Fiona Bruce MP Raises Concerns Over Hong Kong Democracy Activist Arrests with FCO

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Fiona Bruce MP, Chair of the Conservative Party Human Rights Commission, has submitted a number of written question to the Foreign and Commonwealth Office (FCO) regarding the recent arrest of pro democracy activists and the infringements of the freedoms in Hong Kong. The questions and answers are listed below:

Fiona asked:

“To ask the Secretary of State for Foreign and Commonwealth Affairs, what assessment he has made of whether the arrest of fifteen prominent democracy activists and former lawmakers in Hong Kong on 18 April 2020 is a breach of the Sino-British Joint Declaration.”

Nigel Adams MP, on behalf of the FCO, responded:

“We are concerned about the arrests of a number of political figures in Hong Kong, and are following these cases closely. We expect any arrests and judicial processes to be conducted in a fair and transparent manner. The right to peaceful protest is fundamental to Hong Kong’s way of life and as such is protected in both the Joint Declaration and the Basic Law. It is essential that any protests are conducted peacefully, and that the authorities avoid actions that inflame tensions. The authorities should focus on rebuilding trust through a process of meaningful political dialogue.

We continue to follow the situation in Hong Kong closely and we provide a full assessment of the implementation of the Joint Declaration in the six-monthly reports to Parliament. The UK remains committed to upholding the rights and freedoms underpinned by the Joint Declaration, the Basic Law and enshrined in Hong Kong’s Bill of Rights, and we expect the Chinese authorities to respect and preserve Hong Kong’s high degree of autonomy. We have made this position clear to the Hong Kong and Chinese authorities and will continue to do so, publicly and privately.”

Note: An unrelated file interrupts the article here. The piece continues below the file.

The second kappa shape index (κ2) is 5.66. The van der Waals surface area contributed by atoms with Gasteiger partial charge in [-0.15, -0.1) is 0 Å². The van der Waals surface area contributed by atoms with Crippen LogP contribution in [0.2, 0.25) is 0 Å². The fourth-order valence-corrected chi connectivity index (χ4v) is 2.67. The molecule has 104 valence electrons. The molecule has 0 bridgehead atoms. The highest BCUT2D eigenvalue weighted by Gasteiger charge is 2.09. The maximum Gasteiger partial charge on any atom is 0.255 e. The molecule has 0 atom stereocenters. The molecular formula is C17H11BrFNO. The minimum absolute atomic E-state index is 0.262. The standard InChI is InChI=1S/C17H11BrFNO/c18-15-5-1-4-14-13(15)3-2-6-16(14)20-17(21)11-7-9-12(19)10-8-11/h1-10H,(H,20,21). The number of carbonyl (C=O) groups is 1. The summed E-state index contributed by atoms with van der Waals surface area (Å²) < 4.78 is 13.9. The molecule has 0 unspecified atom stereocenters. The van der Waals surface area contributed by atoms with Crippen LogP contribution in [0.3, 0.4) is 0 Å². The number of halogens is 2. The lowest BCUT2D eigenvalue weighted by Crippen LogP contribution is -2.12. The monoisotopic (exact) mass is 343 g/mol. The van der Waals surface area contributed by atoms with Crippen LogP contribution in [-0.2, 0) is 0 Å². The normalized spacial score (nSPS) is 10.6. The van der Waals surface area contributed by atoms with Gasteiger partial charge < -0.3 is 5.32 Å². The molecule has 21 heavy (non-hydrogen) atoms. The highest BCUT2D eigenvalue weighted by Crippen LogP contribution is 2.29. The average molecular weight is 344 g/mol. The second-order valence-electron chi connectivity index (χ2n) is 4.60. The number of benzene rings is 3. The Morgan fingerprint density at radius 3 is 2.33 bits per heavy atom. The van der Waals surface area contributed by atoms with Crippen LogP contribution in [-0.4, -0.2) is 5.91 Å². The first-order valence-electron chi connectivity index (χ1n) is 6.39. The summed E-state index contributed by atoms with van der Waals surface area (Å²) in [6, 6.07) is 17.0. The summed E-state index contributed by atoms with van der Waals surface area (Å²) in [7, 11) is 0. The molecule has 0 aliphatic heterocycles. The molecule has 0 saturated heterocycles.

Fiona asked:

“To ask the Secretary of State for Foreign and Commonwealth Affairs, what assessment he has made of the effect on the rule of law in Hong Kong of the recent arrest of fifteen democracy activists and former lawmakers.”

Nigel Adams MP, on behalf of the FCO, responded:

“We are concerned about the arrests of a number of political figures in Hong Kong, and are following these cases closely. The rule of law and independence of the judiciary are one of the foundations on which Hong Kong’s success and prosperity is built. It is crucial that Hong Kong’s courts are able to exercise their power independently and free from interference. We therefore expect any arrests and judicial processes to be conducted in a fair and transparent manner.”

Fiona asked:

“To ask the Secretary of State for Foreign and Commonwealth Affairs, what steps the UK is taking as co-signatory to the Sino-British Joint Declaration to defend the freedom to protest in Hong Kong.”

Nigel Adams MP, on behalf of the FCO, responded:

“The right to peaceful protest is fundamental to Hong Kong’s way of life and as such is protected in both the Joint Declaration and the Basic Law. The UK remains committed to upholding the rights and freedoms underpinned by the Joint Declaration, the Basic Law and enshrined in Hong Kong’s Bill of Rights, and we expect the Chinese authorities to respect and preserve Hong Kong’s rights and freedoms and high degree of autonomy. We regularly make this position clear to the Hong Kong and Chinese Governments, and will continue to do so, both publicly and privately.”

Fiona asked:

“To ask the Secretary of State for Foreign and Commonwealth Affairs, whether the Liaison Office of the Central People’s Government in the Hong Kong Special Administrative Region is bound by Article 22 of Hong Kong Basic Law which ensures that Chinese Government departments cannot interfere in the affairs of the Hong Kong Special Administrative Region.”

Nigel Adams MP, on behalf of the FCO, responded:

“Hong Kong’s high degree of autonomy is guaranteed under the Sino-British Joint Declaration to which the UK is a party. We expect the Chinese authorities to respect and preserve this high degree of autonomy.”


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